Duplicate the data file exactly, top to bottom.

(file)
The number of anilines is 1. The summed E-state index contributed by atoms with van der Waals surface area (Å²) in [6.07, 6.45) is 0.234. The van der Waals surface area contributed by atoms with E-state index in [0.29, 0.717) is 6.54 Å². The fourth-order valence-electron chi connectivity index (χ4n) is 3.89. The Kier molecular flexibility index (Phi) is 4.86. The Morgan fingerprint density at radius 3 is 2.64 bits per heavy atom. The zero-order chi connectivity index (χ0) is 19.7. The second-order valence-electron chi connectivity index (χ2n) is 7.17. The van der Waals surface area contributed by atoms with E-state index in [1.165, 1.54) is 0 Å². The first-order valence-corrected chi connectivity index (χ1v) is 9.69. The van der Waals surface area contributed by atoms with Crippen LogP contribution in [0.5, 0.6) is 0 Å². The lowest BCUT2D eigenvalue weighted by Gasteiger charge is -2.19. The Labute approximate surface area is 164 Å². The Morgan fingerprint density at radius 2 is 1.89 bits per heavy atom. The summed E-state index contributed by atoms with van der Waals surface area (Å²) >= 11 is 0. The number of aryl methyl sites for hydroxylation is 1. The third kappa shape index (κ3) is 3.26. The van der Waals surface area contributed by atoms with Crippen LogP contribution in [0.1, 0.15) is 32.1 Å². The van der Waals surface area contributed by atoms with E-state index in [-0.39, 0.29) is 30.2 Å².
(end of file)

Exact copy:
The number of anilines is 1. The summed E-state index contributed by atoms with van der Waals surface area (Å²) in [6.07, 6.45) is 0.234. The van der Waals surface area contributed by atoms with E-state index in [0.29, 0.717) is 6.54 Å². The fourth-order valence-electron chi connectivity index (χ4n) is 3.89. The Kier molecular flexibility index (Phi) is 4.86. The Morgan fingerprint density at radius 3 is 2.64 bits per heavy atom. The zero-order chi connectivity index (χ0) is 19.7. The second-order valence-electron chi connectivity index (χ2n) is 7.17. The van der Waals surface area contributed by atoms with E-state index in [1.165, 1.54) is 0 Å². The first-order valence-corrected chi connectivity index (χ1v) is 9.69. The van der Waals surface area contributed by atoms with Crippen LogP contribution in [0.5, 0.6) is 0 Å². The lowest BCUT2D eigenvalue weighted by Gasteiger charge is -2.19. The Labute approximate surface area is 164 Å². The Morgan fingerprint density at radius 2 is 1.89 bits per heavy atom. The summed E-state index contributed by atoms with van der Waals surface area (Å²) >= 11 is 0. The number of aryl methyl sites for hydroxylation is 1. The third kappa shape index (κ3) is 3.26. The van der Waals surface area contributed by atoms with Crippen LogP contribution in [0.1, 0.15) is 32.1 Å². The van der Waals surface area contributed by atoms with E-state index in [-0.39, 0.29) is 30.2 Å².